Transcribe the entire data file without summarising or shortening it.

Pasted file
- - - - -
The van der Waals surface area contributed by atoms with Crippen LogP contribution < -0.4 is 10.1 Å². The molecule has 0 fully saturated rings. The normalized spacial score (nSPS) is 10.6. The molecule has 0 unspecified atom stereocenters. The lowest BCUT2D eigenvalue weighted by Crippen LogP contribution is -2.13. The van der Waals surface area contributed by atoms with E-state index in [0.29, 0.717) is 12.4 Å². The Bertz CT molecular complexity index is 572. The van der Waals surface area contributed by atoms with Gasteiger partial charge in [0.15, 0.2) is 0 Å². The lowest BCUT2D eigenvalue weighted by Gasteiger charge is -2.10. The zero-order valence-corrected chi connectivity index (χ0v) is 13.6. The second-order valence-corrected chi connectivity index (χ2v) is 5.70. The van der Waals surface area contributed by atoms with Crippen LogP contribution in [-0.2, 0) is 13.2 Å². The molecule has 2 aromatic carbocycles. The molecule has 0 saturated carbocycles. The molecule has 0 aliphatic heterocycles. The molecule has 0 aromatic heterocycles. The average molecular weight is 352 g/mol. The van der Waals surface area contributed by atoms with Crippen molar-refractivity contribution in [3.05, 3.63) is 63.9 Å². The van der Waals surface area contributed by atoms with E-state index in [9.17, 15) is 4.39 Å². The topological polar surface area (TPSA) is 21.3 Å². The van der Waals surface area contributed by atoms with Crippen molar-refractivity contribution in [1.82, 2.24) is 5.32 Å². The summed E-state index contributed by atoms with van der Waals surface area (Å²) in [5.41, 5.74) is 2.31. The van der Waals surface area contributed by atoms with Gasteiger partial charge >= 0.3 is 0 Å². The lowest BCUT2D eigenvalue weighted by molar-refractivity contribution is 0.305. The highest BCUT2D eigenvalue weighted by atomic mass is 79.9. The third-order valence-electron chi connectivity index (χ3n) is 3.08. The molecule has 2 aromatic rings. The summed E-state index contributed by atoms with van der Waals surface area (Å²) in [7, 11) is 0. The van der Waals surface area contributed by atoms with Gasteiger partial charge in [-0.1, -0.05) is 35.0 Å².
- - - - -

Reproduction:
The van der Waals surface area contributed by atoms with Crippen LogP contribution < -0.4 is 10.1 Å². The molecule has 0 fully saturated rings. The normalized spacial score (nSPS) is 10.6. The molecule has 0 unspecified atom stereocenters. The lowest BCUT2D eigenvalue weighted by Crippen LogP contribution is -2.13. The van der Waals surface area contributed by atoms with E-state index in [0.29, 0.717) is 12.4 Å². The Bertz CT molecular complexity index is 572. The van der Waals surface area contributed by atoms with Gasteiger partial charge in [0.15, 0.2) is 0 Å². The lowest BCUT2D eigenvalue weighted by Gasteiger charge is -2.10. The zero-order valence-corrected chi connectivity index (χ0v) is 13.6. The second-order valence-corrected chi connectivity index (χ2v) is 5.70. The van der Waals surface area contributed by atoms with Crippen LogP contribution in [-0.2, 0) is 13.2 Å². The molecule has 2 aromatic carbocycles. The molecule has 0 saturated carbocycles. The molecule has 0 aliphatic heterocycles. The molecule has 0 aromatic heterocycles. The average molecular weight is 352 g/mol. The van der Waals surface area contributed by atoms with Crippen molar-refractivity contribution in [3.05, 3.63) is 63.9 Å². The van der Waals surface area contributed by atoms with E-state index in [9.17, 15) is 4.39 Å². The topological polar surface area (TPSA) is 21.3 Å². The van der Waals surface area contributed by atoms with Crippen molar-refractivity contribution in [1.82, 2.24) is 5.32 Å². The summed E-state index contributed by atoms with van der Waals surface area (Å²) in [5.41, 5.74) is 2.31. The van der Waals surface area contributed by atoms with Gasteiger partial charge >= 0.3 is 0 Å². The lowest BCUT2D eigenvalue weighted by molar-refractivity contribution is 0.305. The highest BCUT2D eigenvalue weighted by atomic mass is 79.9. The third-order valence-electron chi connectivity index (χ3n) is 3.08. The molecule has 2 aromatic rings. The summed E-state index contributed by atoms with van der Waals surface area (Å²) in [7, 11) is 0. The van der Waals surface area contributed by atoms with Gasteiger partial charge in [-0.1, -0.05) is 35.0 Å².